Simon Cowell Chats about X Factor and his son Eric's influence.
The X Factor returns to our screens this coming weekend! Simon Cowell, Sharon Osbourne, Nicole Scherzinger and Louis Walsh return as your judges. Dermot O'Leary as your host.
This series has held auditions across the UK, taking place in Liverpool, Edinburgh, London and Manchester, and in a first for the show, Thorpe Park, where even the judges experienced a ride or two of their own.
Once again hopefuls are tackling two audition rounds, starting with the intimate closed rooms, in which they find themselves eyeball-to-eyeball in front of the judges.
Should they impress and secure three or more ‘yeses’, they're given the chance to progress to bootcamp to see if they have what it takes for international stardom. This series will also see the return of the Six Chair Challenge culminating in the live shows which will air later this year on the channel.
Simon chats about this years show and his son Eric:
It’s the 14th year of X Factor, are you excited?
14 years? Wow, that’s gone quick! I’m excited. I always think that if you do these shows and find some decent people then it’s a fun show. It feels different this year.
You’re shaking things up again this year in terms of the format of the show, what’s going on? When you’ve done it for 14 years you can’t keep making the same show every year. I think you have to realise what the contestants are in it for, why do so many people enter? I think if you just make the same show each year it becomes boring and predictable. So you try and make changes for the better, not everything works but some ideas we’ve got for the live shows are going to be good.
There are less live shows, which has come as a surprise to many and some have said that it’s a reaction to ratings. What was the thinking behind that decision?
I just think it’s the way things are in all these shows at the moment. The early and middle rounds rate well. So, the idea is to do more of the middle shows and less of the live shows. We’ll see if it works or not. I think there might be a middle ground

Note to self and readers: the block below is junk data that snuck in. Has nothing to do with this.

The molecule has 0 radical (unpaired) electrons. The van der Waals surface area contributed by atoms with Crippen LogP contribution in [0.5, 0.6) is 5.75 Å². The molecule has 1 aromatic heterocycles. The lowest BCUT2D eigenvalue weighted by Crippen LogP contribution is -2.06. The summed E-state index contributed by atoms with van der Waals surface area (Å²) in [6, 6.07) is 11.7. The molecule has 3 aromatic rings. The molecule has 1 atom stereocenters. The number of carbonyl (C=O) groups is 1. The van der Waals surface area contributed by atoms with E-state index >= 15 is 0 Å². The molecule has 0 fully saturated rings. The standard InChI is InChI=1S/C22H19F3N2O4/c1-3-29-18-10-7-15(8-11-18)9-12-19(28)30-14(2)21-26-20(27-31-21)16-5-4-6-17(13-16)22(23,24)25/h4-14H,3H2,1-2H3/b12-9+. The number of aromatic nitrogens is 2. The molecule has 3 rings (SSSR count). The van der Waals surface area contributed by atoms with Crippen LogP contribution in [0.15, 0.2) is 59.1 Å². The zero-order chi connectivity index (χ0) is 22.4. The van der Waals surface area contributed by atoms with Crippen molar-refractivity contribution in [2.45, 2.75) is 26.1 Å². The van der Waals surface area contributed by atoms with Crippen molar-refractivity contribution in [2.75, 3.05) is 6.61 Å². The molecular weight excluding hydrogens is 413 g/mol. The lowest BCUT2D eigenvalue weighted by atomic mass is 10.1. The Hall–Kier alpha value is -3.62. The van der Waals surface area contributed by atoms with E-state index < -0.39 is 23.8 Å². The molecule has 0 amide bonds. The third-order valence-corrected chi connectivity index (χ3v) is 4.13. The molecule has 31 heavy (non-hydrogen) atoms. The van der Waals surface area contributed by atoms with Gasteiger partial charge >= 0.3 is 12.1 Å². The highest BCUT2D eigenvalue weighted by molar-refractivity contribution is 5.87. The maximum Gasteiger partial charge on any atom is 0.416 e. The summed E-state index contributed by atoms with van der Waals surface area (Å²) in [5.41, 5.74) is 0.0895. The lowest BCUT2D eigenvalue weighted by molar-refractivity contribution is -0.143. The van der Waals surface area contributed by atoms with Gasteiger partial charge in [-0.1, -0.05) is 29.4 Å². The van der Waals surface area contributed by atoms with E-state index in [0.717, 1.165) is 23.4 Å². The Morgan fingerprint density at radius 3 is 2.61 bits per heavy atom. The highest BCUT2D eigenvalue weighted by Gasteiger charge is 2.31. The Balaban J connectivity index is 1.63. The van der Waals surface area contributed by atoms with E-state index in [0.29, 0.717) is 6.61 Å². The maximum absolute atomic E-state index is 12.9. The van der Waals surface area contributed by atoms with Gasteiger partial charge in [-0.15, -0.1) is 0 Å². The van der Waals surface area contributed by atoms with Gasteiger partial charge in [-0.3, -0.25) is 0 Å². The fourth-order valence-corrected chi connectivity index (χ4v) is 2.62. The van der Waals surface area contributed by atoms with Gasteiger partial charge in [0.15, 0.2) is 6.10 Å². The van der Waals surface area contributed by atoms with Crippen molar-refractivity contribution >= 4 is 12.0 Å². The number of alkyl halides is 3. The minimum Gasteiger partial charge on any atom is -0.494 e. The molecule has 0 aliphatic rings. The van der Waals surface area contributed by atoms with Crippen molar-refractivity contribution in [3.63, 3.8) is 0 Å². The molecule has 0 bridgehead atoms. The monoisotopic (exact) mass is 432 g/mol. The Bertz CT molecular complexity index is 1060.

There seems to be a lot of contestants who have never auditioned for The X Factor before, what does that say about the show? We didn’t want the same people coming back again. Now, there are a few people who have been on the show before. But when you’ve just got the same people coming back year after year, it’s boring for us; it’s boring for the audience. I noticed that this year people are flying in from all over the world to be on the show, they trust the show, and if they trust the show you have to respect them. You’ve got to do what you would do in the real world rather than too many themes, too many gimmicks - let it be about them. There is a difference this year, I think our critique has been better, I think they have listened to us more. You expect certain people to do well and then they crumble under the pressure and some people just thrive on it. There was a 16 year old girl during six chair and she was put under so much pressure but I saw this fire in her that just emerged.
You’ve really been pushing for original songs from the contestants, why? When they are good song writers you have to encourage that, 100%, otherwise it’s just karaoke.
I have to be careful what I say because I have learnt through the years that whatever you do, other people copy you. You hope that whatever we do other people don’t copy; we try not to copy what other people are doing. If we’re doing original material then you’re going to see it turn up on other shows. It’s one of those things.
You have seen someone already that you’ve said you would have signed on the spot outside of the show, what can you tease about this contestant? I saw a couple of people in Edinburgh who, outside of the show, I would have signed. I have to be careful because I jinx it! Whenever I say someone’s amazing, I set myself up for a fall or them up for a fall. The truth is, I don't think, at this stage, that there’s anything such as a perfect audition, I think you see potential. They can make bad song choices, but then you remember why they entered the show in the first place, for whatever reason they haven’t made the right decisions in their career and you hope when they come on the show that they make better decisions.
What can you reveal about the singing female monk? It sounded better than it was. For about two minutes it was interesting but then suddenly I realised that if I happened to have watched this on another show, I would have watched for about ten seconds.